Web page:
India's Road To Becoming A Space Superpower Starts with the Moon

Fifty or so years ago, space was just a far-off place that we could only dream of going. Then, Russia and the US went there. Knowing the possibilities that space has to offer us, several other countries and companies started funding research on space exploration. China became the third country to land on the Moon. And now India wants to be next.

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In 2008, the Indian Space Research Organization successfully launched the Chandrayaan-1, a lunar probe which showed signs of water on Mars. However, after a year orbiting the Moon, Chandrayaan-1 lost contact with ISRO. More than ten years later, the ISRO will go back to the Moon with Chandrayaan-2, this time aiming to land it on the Moon’s South Pole.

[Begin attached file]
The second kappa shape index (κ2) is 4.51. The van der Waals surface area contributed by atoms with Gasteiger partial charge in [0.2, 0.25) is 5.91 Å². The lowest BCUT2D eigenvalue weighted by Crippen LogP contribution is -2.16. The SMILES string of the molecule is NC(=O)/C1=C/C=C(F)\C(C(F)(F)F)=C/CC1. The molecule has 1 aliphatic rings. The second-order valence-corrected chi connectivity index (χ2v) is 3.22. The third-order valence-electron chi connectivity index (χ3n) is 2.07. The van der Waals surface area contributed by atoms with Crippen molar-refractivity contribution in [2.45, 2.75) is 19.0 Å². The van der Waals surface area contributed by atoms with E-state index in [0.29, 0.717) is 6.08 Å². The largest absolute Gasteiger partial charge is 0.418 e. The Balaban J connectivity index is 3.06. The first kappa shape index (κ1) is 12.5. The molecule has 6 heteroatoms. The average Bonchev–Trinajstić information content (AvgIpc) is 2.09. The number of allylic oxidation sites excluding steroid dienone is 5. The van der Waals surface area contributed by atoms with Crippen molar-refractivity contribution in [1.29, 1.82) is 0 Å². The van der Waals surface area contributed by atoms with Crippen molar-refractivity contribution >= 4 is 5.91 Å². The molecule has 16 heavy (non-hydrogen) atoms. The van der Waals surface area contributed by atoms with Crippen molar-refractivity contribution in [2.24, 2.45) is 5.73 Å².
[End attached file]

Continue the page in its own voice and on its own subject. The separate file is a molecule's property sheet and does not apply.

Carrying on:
Chandrayaan-2 successfully launched on July 22nd, 2019, but it was supposed to launch 3 years ago, with India trying to keep up with the modern space race that has taken the world by storm. Roscosmos was supposed to supply ISRO with their lunar lander, but when they failed to deliver, ISRO decided to go it alone. It took them three years to design and build their own lunar lander, but their success proves that India may be ready to become a space superpower.

Chandrayaan-2 will take nearly 7 weeks to make the same journey, but that’s because the Indian spacecraft is taking a long way around. The spacecraft will make multiple orbits of Earth, each one slightly further away than the last, until it’s far enough from home to be captured by the Moon’s gravity and drawn in. From there, it will make successive orbits of the satellite until it’s close enough to dispatch the Vikram lander.

(Image credit: NASA/Wikimedia Commons)

Source: neatorama

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